Parnell and Kitty O’Shea – a Sussex love story

Kitty O'Shea in 1914
Kitty O'Shea in 1914
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“Yes, that’s the grave most people want to see,” said the lady at Littlehampton Cemetery when I asked where Katharine O’Shea was buried.

She was known as Kate to her family and as Kitty to history, a name she would have hated as it was slang for a woman of loose morals.

Kitty O'Shea's grave in Littlehampton Cemetery

Kitty O'Shea's grave in Littlehampton Cemetery

I had read a great deal about her and, having moved to the town, felt it was time to pay my respects.

By her grave was a plaque with the words of her husband and lover Charles Stewart Parnell: ‘I will give my life to Ireland, but to you I give my love.’

Parnell was the leader of the Irish Home Rule movement who campaigned for Irish independence.

He was the Alex Salmond of his day, a man with the ability to inspire his followers and a burning belief in independence for his people from British rule.

She was the dutiful if estranged wife of an Irish MP called William O’Shea.

Although they were a married couple in name only she dutifully hosted dinner parties to help her husband’s career.

Parnell was always invited, always accepted but never showed up and so she went to confront him in Westminster one fateful day in 1880.

The effect was immediate and within months the two had begun a relationship and were living as man and wife in her home in Eltham.

She bore him three children while still married to O’Shea and possibly a further stillborn son after their brief marriage in 1891.

Parnell’s health was broken by this time as he campaigned to win back the support he had lost as a result of the scandal that arose from the revelation of his affair with the wife of a colleague and fellow MP.

He spoke at an open air rally in Galway but caught a chill and died soon afterwards in Katharine’s arms.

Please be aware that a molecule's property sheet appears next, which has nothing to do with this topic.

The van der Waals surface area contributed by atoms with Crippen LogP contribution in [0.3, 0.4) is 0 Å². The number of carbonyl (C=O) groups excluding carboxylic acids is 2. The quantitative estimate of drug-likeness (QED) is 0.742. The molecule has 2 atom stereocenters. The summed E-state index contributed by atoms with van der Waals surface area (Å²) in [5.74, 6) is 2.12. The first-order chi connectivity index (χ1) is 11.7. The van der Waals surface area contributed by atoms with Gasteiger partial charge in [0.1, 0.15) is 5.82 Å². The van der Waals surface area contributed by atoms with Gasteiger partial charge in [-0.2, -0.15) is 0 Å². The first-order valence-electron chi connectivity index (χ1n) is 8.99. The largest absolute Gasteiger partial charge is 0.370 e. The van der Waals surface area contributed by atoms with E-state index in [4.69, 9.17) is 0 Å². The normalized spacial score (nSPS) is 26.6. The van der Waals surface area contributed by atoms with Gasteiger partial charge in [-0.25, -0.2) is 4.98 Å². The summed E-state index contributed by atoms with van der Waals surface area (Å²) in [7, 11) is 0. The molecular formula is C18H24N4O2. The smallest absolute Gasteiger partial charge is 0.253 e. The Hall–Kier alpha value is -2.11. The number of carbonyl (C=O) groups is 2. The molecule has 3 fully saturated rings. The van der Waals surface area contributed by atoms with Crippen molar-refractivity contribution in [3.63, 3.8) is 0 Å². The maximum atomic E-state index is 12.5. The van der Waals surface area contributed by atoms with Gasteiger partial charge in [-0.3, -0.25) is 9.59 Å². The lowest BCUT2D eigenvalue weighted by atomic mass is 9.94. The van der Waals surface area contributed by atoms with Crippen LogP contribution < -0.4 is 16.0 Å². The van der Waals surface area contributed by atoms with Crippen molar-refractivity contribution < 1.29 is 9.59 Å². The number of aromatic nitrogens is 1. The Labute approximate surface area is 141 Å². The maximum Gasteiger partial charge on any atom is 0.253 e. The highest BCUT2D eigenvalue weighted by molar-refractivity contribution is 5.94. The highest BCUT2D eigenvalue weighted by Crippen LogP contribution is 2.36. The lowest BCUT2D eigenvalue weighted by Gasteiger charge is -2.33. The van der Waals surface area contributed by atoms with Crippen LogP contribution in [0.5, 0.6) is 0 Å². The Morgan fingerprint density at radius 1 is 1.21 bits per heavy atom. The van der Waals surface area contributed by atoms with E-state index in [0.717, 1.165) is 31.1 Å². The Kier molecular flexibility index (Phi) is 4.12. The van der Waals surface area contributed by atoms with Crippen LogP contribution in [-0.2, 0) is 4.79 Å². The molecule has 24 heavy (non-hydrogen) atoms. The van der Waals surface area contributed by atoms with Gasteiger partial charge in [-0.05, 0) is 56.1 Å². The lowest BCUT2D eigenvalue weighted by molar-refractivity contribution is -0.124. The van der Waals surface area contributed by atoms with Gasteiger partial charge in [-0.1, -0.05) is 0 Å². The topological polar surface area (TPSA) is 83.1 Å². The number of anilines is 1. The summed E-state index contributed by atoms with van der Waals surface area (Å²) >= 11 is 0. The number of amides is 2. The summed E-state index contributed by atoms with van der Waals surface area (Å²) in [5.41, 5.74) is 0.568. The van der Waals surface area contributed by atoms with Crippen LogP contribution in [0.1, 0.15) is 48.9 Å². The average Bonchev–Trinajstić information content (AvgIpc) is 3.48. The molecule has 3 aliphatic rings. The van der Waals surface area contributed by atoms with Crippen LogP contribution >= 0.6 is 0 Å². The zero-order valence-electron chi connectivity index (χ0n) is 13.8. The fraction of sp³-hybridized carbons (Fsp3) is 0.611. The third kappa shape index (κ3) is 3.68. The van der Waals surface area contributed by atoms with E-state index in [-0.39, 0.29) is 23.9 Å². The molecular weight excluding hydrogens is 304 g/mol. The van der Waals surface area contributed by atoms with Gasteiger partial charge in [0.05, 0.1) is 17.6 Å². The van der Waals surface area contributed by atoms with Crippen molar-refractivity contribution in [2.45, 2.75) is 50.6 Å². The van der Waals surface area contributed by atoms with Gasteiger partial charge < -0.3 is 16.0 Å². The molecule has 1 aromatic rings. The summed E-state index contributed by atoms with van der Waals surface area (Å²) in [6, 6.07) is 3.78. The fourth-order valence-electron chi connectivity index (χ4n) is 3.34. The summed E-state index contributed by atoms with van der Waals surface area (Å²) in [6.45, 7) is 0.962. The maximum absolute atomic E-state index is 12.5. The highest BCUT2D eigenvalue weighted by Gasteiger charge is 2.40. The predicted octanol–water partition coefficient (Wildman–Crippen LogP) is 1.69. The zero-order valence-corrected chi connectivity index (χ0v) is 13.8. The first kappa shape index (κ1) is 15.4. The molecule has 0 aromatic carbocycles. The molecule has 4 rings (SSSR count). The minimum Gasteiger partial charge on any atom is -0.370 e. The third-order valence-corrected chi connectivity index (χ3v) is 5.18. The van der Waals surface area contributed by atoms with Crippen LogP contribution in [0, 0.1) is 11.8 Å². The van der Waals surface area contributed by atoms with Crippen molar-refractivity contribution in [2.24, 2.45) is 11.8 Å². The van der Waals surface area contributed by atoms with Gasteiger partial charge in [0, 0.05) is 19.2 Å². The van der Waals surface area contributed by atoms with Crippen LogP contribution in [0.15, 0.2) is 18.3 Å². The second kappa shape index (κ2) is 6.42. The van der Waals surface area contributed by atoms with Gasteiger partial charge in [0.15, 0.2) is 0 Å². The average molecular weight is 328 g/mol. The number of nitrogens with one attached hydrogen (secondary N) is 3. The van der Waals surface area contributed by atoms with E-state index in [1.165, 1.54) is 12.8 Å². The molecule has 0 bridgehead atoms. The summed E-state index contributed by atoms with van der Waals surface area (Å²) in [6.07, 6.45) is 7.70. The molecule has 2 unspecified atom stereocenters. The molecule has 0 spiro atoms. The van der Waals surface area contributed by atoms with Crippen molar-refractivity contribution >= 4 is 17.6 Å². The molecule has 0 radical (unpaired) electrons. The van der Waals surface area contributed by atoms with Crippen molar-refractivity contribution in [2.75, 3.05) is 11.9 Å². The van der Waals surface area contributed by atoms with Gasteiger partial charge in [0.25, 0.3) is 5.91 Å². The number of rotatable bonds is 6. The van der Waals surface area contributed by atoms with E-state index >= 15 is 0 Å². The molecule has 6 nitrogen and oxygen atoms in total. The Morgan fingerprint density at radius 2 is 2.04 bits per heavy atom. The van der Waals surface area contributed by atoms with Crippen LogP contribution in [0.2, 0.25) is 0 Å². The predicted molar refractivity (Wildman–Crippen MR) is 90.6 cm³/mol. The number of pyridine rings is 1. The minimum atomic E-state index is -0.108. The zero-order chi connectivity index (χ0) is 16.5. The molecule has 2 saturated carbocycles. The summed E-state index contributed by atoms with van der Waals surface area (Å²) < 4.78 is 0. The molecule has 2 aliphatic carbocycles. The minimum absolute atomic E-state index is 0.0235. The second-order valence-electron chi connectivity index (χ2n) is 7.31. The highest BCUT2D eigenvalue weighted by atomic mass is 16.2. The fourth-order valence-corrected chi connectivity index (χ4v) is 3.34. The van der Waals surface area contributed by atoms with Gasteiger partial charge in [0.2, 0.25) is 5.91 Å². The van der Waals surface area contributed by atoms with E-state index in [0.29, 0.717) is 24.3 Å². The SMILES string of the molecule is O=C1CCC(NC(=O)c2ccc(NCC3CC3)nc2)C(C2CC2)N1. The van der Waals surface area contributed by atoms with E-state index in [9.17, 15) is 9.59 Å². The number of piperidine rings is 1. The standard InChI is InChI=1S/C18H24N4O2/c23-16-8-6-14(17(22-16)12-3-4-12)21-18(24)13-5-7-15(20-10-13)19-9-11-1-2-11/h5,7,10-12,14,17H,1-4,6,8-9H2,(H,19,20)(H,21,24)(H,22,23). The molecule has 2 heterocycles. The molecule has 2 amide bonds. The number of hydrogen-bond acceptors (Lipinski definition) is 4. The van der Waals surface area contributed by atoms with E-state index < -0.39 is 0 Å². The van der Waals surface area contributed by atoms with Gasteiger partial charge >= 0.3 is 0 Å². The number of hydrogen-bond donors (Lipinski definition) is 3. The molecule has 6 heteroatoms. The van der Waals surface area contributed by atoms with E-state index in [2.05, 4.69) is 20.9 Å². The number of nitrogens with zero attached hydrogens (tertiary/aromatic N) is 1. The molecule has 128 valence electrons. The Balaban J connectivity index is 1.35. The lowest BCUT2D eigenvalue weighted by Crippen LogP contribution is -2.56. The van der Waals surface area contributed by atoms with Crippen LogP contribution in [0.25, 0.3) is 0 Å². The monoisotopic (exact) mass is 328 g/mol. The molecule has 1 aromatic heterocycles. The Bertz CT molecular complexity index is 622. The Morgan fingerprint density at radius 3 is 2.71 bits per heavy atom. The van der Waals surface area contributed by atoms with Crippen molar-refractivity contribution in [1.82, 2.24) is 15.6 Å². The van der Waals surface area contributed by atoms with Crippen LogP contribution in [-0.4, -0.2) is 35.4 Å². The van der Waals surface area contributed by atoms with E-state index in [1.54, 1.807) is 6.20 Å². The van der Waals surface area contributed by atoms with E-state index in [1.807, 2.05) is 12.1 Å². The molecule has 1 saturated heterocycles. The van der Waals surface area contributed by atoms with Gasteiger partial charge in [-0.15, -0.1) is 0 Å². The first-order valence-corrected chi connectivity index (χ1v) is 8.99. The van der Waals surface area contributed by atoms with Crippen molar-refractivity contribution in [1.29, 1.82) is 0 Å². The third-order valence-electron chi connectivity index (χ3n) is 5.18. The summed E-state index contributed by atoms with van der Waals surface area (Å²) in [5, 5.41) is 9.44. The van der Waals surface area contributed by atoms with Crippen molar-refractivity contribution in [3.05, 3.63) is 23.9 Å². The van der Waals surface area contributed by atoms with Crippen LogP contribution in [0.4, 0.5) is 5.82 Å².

The hope for a peaceful transition to Irish home rule was destroyed by Parnell’s fall from grace.

A quarter of a century later Irish rebels rose up in rebellion on Easter Monday in 1916, seized the city of Dublin and were executed by British troops when their ill-fated rebellion was defeated.

Who knows whether this would have happened if Parnell and Katharine had not met and fallen in love.

By the time the couple were married they had moved to Sussex and set up home in Hove.

Katharine lived quietly in Littlehampton in her later years and was buried in the cemetery after her death in 1921 at the age of 75.

Whereas a crowd approaching half a million came to line the streets of Dublin when Parnell was buried in Glasnevin cemetery, only half a dozen of her family were there to see Katharine laid to rest.

She had been in the limelight quite enough by then.

These two famous lovers were portrayed by Clark Gable and Myrna Loy in an ill-fated Hollywood film called Parnell, which was released in 1937.

The film was not a happy experience for Gable and flopped at the box office.

Gable said he did not want to do any more costume dramas and told the studios to find him more contemporary roles.

A year later he was offered the part of Rhett Butler in Gone with the Wind and he changed his mind, winning an Oscar as a result.